'Add the Words' Statehouse Panelists Continue Anti-Discrimination Conversation

"When you don't add these words, you create an unprotected class."

| February 06, 2013
Boise Democratic Sen. Cherie Buckner-Webb
- Morgan Barnhart
Boise Democratic Sen. Cherie Buckner-Webb
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Boise Democratic Sen. Cherie Buckner-Webb and Boise Democratic Rep. Grant Burgoyne today hosted a panel discussion in the Senate auditorium of the Idaho State Capitol, meant to provide information regarding the addition of the words "gender identity" and "sexual orientation" to the state's Human Rights Act.

An hourlong discussion began at noon, and though no questions were taken from the audience, moderator Dr. David Adler, director of the Andrus Center for Public Policy, helped the panel focus on two major areas: faith and business.

Maryanne Jordan, Boise City Council president, and John Reuter, former Sandpoint City Council president, spoke from experience—both their city governments passed similar antidiscrimination laws.

"When you don't add these words, you create an unprotected class," said Jordan.

Panelists also included Pam Parks, executive director of the Idaho Commission on Human Rights, the Rev. Marci Glass of Southminster Presbyterian Church, Kevin Settles, owner of Bardenay restaurants, and Clark Krause, Boise Valley Economic Partnership director.

After the panel concluded, audience members began to stream out of the room, as those taking part in a hearing on Idaho's nuclear industries filtered into the room.

When asked if she expected to see more of her Republican colleagues in the crowd, Buckner-Webb said that while she understood there may have been other priorities, she would have liked to have seen more lawmakers in the audience, without saying the words "Republican" or "Democrat."

"I would say I would have very much liked to have had them here," said Buckner-Webb. "Now I see some trying to walk in the door, which kind of cracks me up, ill-timed, but you know, I would have liked to have had them here. You know, we're also streaming it, so there's always the opportunity that maybe they'll hear it in another way."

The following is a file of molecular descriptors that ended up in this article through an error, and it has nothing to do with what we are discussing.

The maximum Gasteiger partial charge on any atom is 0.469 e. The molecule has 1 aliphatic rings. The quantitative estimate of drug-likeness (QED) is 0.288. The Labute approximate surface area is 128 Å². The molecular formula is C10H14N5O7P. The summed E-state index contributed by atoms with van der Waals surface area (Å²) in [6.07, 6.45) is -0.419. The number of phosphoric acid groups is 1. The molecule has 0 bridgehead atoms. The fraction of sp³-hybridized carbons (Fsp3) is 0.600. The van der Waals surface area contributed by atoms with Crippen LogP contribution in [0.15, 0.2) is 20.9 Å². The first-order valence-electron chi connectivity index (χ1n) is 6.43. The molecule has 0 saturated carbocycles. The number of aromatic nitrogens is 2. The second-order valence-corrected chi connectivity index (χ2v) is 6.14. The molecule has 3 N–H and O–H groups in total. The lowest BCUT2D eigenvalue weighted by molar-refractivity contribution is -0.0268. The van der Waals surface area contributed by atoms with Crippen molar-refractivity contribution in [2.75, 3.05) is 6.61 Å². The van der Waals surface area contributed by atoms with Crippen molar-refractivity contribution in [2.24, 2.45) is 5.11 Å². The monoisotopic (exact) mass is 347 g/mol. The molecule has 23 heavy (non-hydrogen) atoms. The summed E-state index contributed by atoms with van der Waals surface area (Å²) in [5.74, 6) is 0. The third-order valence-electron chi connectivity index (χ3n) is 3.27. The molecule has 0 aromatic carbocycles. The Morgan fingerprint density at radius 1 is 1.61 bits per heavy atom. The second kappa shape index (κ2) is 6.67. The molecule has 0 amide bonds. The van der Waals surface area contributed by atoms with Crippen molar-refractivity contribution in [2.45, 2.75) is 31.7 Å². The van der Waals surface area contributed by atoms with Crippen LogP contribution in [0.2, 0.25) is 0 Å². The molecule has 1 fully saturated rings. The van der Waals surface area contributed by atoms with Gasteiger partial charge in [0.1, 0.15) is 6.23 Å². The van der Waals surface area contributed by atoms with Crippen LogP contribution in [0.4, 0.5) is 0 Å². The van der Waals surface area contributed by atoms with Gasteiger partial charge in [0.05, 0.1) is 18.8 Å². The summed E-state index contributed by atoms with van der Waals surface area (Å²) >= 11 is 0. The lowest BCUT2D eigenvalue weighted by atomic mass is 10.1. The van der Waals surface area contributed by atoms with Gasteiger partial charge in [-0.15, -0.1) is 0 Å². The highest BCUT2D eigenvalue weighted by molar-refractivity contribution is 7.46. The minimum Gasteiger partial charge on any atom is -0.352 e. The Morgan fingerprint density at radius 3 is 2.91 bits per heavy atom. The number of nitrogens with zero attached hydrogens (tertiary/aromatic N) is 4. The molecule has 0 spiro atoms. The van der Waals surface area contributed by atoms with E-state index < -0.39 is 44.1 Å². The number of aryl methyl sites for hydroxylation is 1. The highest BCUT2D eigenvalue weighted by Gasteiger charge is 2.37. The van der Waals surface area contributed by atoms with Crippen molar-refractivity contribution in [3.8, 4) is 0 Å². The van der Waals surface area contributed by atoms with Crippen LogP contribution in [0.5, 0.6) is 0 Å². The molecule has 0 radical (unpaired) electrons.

Previously, Burgoyne and Buckner-Webb said they planned to have conversations with their colleagues individually.

"We've been doing that for a period of time," she said. "And again, its that intimate one-on-one conversational thing, it's not trying to shove something down somebody's throat, but rather to have a conversation and show maybe a different view, raise awarness, and show maybe a way at looking at the issue that they may not have before. I think that for a period of time it was such an emotional response, and now as you heard from the panel, they spoke to the issue from many many different perspectives."

Another reporter asked Buckner-Webb if she felt speakers were "preaching to the choir" with the day's discussion.

"It's kind of the and/both, not either/or, but and/both." she said. "Perhaps. And yet, the choir can learn new nuances; they continue to have their conversations with folks who share their view of the world."

Boise Sen. Cherie Buckner-Webb helped lead a discussion panel on the topic of an amendment to Idaho's Human Rights Act.
Boise Sen. Cherie Buckner-Webb helped lead a discussion panel on the topic of an amendment to Idaho's Human Rights Act.
- Morgan Barnhart

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Comments (3)

Showing 1-3 of 3

I listened from Moscow and was impressed with the well-reasoned, insightful discussion. Definitely a smart, civilized way to convey the rational facts that support a posituve pathway to fairness, inclusiveness & economic win-win for Idaho. Many of us are painfully aware of how narrow-minded our state is perceived to be. We should be doing all we can to banish that reputation from this beautiful place. One can only hope that a majority of our legislators can finally be persuaded to vote in favor of moving Idaho forward socially & economically!

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Posted by Rebeccar on 02/06/2013 at 6:12 PM

Idahomophobes (RepubliClowns) will never agree to amending the Act. They're all for equal rights, but they think some folks are more equal than others.

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Posted by Mark Middleton on 02/06/2013 at 8:04 PM

As a gay man in my mid-20s originally from California, I am blown away that this is still an issue in Idaho. Actually quite pathetic...

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Posted by Nick Crabbs on 02/06/2013 at 9:32 PM
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